On 3 Aug, 06:51, Rex Allen <rexallen...@gmail.com> wrote:
> On Fri, Jul 31, 2009 at 3:21 PM, Bruno Marchal<marc...@ulb.ac.be> wrote:
> > Rex proposes something like:
> > It is radical, and it is difficult to say if it explains anything. I
> > suspect the goal could be personal enlightnment instead of a search in
> > a communicable theory which should or could explain the observable and
> > non observable (but "feelable", like pain) phenomena.
> On Sat, Aug 1, 2009 at 2:19 AM, Brent Meeker<meeke...@dslextreme.com> wrote:
> >> The only thing we have direct access to is our conscious experience.
> >> Trying to explain the existence of this conscious experience in terms
> >> of what is experienced inevitably leads to vicious circularity.
> > If you explain the existence of a pain in your tooth by a cavity the 
> > experience may lead
> > to a dentist - and less pain in your experience.
> I am proposing, I suppose:
> So obviously it seems useful to postulate the existence of things like
> quarks and electrons, which we then use to make predictions about what
> will happen if we do this, that, or the other.  However, I think there
> is good reason to believe that this only holds true in our own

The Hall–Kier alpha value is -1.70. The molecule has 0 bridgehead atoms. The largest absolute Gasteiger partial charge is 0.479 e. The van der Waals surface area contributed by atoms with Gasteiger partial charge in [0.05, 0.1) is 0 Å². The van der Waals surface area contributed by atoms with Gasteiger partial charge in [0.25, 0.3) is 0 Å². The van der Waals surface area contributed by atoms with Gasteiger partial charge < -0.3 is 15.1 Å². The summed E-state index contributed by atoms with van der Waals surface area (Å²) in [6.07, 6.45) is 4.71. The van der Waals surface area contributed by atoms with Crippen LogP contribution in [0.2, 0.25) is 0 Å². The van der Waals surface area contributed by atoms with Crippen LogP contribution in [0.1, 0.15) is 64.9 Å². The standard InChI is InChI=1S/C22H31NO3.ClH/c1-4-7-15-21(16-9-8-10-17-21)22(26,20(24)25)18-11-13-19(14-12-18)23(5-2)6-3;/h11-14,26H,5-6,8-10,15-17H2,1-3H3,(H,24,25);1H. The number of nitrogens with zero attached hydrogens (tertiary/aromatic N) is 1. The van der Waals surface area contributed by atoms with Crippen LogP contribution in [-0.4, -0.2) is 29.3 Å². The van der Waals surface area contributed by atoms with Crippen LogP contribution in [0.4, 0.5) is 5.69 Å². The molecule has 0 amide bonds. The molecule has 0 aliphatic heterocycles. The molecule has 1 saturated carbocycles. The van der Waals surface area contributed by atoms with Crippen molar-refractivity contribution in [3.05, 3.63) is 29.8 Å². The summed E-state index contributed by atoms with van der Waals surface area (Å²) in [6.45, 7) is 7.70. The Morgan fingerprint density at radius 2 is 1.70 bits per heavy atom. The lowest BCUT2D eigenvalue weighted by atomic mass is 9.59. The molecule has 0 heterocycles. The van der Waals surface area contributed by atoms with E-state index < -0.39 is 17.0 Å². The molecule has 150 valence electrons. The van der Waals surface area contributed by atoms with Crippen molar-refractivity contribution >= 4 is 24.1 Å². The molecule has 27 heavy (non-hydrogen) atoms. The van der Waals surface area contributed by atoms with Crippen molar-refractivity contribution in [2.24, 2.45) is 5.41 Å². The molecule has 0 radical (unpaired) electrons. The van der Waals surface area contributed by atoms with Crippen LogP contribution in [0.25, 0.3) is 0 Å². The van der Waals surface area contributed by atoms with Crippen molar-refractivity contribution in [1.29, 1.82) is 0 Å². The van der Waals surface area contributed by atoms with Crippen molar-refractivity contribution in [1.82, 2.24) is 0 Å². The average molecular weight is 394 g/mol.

> relatively well-behaved part of what is actually a vast experiential
> wilderness.

What good reason would that be? How do you experience things you
can't experience.

> Any proposal that has our consciousness as being "caused", whatever
> the causal mechanism, is open to the possibility that we are caused to
> experience something that is not reflective of the reality that
> produced the experience.  Dreams, delusions, hallucinations,
> brains-in-vats, and computer simulations of brains all offer real or
> conceivable examples of scenarios where what is experienced might lead
> one astray in trying to determine the underlying nature of things.

Yes, but all those are more complex hypotheses than realism, and
so are deprecated by Occam's razor.

> However, I question the need to push the explanation down to a
> separate layer.  So we are at the top of your ontological stack, I
> assume.  And we look below us to see what supports us.  But then we
> have to look below that level to see what supports it, and below that
> level to see what supports it, and so on.  Infinite regress.  Turtles
> all the way down.

Why do we have to look past the n-1th level to explain
what is happening on the Nth level?

> But instead why not look at our own experience, which is the only
> thing we know directly, as the foundation of the ontological stack.
> Everything that exists rests on the foundation of our conscious
> experience?  In this view, the stack goes up for as far as our
> intellect can reach.  And as our intellectual capacity expands, the
> our view of the existential landscape above us also expands.

WHat evidene do we have that anything at all is on level N+1 with
consciousness as its basis?
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